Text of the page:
(b. 1933, Biella, lives and works in Biella and Turin)

An inquiry into self-portraiture characterizes Michelangelo Pistoletto’s early works. Between 1961 and 1962 Pistoletto made the first “mirror paintings” that directly involved the viewer and real time simultaneously in the work. He attempted to bring to fore a Renaissance perspective, which had been broken down and disclaimed by the early 20th-century avant- garde. From 1965 to 1966 he produced a set of works titled Minus Objects that were considered crucial to the emergence of Arte Povera, the movement of which Pistoletto was an animating force and a protagonist. Distinguished as a movement by allowing the use of any kind of material, composition and production method, whether natural or industrial, Arte Povera was more a philosophy of life than a specific style. Later, Pistoletto began to work outside traditional exhibition spaces and developed what he described as moments of “creative collaboration,” bringing together artists from different disciplines and diverse sectors of society. In the late 1970s and early 1980s he made sculptures that drew from art-historical precedents, working in polyurethane and marble.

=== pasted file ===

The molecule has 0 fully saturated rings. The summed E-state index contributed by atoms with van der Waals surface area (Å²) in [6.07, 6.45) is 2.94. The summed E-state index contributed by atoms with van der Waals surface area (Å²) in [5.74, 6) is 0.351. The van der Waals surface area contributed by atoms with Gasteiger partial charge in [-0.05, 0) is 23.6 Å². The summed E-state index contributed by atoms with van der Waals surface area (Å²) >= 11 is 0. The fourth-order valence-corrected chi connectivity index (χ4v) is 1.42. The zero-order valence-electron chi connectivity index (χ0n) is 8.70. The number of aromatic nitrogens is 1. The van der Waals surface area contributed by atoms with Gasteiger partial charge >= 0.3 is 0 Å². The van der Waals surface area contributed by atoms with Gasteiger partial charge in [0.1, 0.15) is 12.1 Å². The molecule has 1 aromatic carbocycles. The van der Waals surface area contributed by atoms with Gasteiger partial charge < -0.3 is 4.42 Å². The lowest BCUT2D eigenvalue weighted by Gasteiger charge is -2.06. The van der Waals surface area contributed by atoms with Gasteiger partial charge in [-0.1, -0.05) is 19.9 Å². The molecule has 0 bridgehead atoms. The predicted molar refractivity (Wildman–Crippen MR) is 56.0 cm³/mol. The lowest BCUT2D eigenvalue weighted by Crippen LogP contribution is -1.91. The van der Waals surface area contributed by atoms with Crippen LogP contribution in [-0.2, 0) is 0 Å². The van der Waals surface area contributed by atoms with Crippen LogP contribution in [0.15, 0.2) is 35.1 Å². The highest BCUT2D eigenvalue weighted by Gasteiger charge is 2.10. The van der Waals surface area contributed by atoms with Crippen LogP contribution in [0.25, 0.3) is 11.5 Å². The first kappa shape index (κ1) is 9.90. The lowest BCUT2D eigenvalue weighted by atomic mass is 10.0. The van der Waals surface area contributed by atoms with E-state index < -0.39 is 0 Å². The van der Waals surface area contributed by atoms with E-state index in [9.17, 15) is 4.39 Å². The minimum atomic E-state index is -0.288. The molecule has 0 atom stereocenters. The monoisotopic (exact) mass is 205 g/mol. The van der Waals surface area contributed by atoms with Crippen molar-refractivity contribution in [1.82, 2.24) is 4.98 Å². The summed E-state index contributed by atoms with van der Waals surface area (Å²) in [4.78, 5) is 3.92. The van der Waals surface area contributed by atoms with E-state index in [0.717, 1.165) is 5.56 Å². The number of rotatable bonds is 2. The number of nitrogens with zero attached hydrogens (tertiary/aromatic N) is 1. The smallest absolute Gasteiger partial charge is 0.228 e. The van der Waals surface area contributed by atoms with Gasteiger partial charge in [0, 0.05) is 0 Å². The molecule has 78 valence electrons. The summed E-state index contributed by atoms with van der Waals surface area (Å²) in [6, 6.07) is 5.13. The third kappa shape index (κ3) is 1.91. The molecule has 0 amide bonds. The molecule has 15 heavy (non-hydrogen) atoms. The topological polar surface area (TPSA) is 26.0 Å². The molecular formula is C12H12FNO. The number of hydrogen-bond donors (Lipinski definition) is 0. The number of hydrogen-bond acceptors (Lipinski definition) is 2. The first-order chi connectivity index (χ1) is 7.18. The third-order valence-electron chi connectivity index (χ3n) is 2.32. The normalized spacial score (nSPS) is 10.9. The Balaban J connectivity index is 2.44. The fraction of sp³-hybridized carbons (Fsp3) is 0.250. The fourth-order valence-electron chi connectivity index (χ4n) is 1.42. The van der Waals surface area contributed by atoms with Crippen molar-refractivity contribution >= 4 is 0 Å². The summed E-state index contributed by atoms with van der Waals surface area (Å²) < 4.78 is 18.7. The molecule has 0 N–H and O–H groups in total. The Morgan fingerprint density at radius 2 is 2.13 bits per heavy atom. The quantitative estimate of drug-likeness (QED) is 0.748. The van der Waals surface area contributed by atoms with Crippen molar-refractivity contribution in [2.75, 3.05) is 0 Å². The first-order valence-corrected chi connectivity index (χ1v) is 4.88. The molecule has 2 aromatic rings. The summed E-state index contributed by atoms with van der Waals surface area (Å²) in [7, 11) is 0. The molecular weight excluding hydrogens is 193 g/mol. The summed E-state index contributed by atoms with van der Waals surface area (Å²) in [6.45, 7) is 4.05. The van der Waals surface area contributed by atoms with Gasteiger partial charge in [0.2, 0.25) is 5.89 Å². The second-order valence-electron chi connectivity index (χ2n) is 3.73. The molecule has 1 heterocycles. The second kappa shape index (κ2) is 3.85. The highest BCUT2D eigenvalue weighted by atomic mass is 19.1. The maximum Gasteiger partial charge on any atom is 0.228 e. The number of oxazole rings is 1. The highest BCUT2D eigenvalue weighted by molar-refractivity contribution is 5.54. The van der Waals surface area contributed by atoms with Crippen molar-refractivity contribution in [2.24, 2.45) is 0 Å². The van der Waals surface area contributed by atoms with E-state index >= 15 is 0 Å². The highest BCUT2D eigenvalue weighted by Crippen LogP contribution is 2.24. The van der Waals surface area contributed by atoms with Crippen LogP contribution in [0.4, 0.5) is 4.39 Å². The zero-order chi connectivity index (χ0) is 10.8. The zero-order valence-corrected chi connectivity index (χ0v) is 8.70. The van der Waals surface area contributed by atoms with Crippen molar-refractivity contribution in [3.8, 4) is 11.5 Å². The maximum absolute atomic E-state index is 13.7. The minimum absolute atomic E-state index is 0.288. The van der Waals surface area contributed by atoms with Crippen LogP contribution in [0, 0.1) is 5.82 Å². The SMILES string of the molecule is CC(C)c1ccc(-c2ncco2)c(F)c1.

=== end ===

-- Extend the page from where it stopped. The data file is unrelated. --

Donna che disegna [Woman drawing] (1962-1975) is an installation of mirrors and photography that not only represent but also present reality. By including the viewer, as well as her/his surroundings, the artist collides the static and dynamic, surface and depth, absolute and relative.

“I began using the mirror because everyone must take responsibility for self-knowledge… Through its particular characteristics, the mirror escapes all problems of change in pictorial art. And photography, among all the ways of representing mankind, comes closest to the mirror. The sole important difference lies in the fact that mirror renders the image instantly, whereas photography takes the past as its departure point. Thanks to photography, two related but asynchronous realities can be made to figure in the same picture, and although totally independent, they contribute to each other’s affirmation. Thus, avoiding any artificial deformation, I arrive at the maximum concentration of elements separated in time and space.” Michelangelo Pistoletto (2010)